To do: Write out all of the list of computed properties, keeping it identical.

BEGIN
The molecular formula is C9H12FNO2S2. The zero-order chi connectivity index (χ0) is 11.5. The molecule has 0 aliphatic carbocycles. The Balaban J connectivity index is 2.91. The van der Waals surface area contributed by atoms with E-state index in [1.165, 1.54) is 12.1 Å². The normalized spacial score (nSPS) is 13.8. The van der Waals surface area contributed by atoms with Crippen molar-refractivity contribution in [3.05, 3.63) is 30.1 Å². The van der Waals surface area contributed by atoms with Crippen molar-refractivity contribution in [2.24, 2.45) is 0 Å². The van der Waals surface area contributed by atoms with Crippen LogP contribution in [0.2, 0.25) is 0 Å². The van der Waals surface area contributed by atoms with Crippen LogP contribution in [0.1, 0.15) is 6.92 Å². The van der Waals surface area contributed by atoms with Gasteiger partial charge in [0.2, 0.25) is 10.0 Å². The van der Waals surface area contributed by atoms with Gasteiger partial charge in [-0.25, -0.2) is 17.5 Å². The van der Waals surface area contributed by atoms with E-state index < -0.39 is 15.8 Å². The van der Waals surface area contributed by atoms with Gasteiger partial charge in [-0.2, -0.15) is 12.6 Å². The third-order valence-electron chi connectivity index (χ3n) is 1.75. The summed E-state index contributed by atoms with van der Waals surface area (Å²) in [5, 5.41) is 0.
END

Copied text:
The molecular formula is C9H12FNO2S2. The zero-order chi connectivity index (χ0) is 11.5. The molecule has 0 aliphatic carbocycles. The Balaban J connectivity index is 2.91. The van der Waals surface area contributed by atoms with E-state index in [1.165, 1.54) is 12.1 Å². The normalized spacial score (nSPS) is 13.8. The van der Waals surface area contributed by atoms with Crippen molar-refractivity contribution in [3.05, 3.63) is 30.1 Å². The van der Waals surface area contributed by atoms with Crippen molar-refractivity contribution in [2.24, 2.45) is 0 Å². The van der Waals surface area contributed by atoms with Crippen LogP contribution in [0.2, 0.25) is 0 Å². The van der Waals surface area contributed by atoms with Crippen LogP contribution in [0.1, 0.15) is 6.92 Å². The van der Waals surface area contributed by atoms with Gasteiger partial charge in [0.2, 0.25) is 10.0 Å². The van der Waals surface area contributed by atoms with Gasteiger partial charge in [-0.25, -0.2) is 17.5 Å². The van der Waals surface area contributed by atoms with E-state index < -0.39 is 15.8 Å². The van der Waals surface area contributed by atoms with Gasteiger partial charge in [-0.2, -0.15) is 12.6 Å². The third-order valence-electron chi connectivity index (χ3n) is 1.75. The summed E-state index contributed by atoms with van der Waals surface area (Å²) in [5, 5.41) is 0.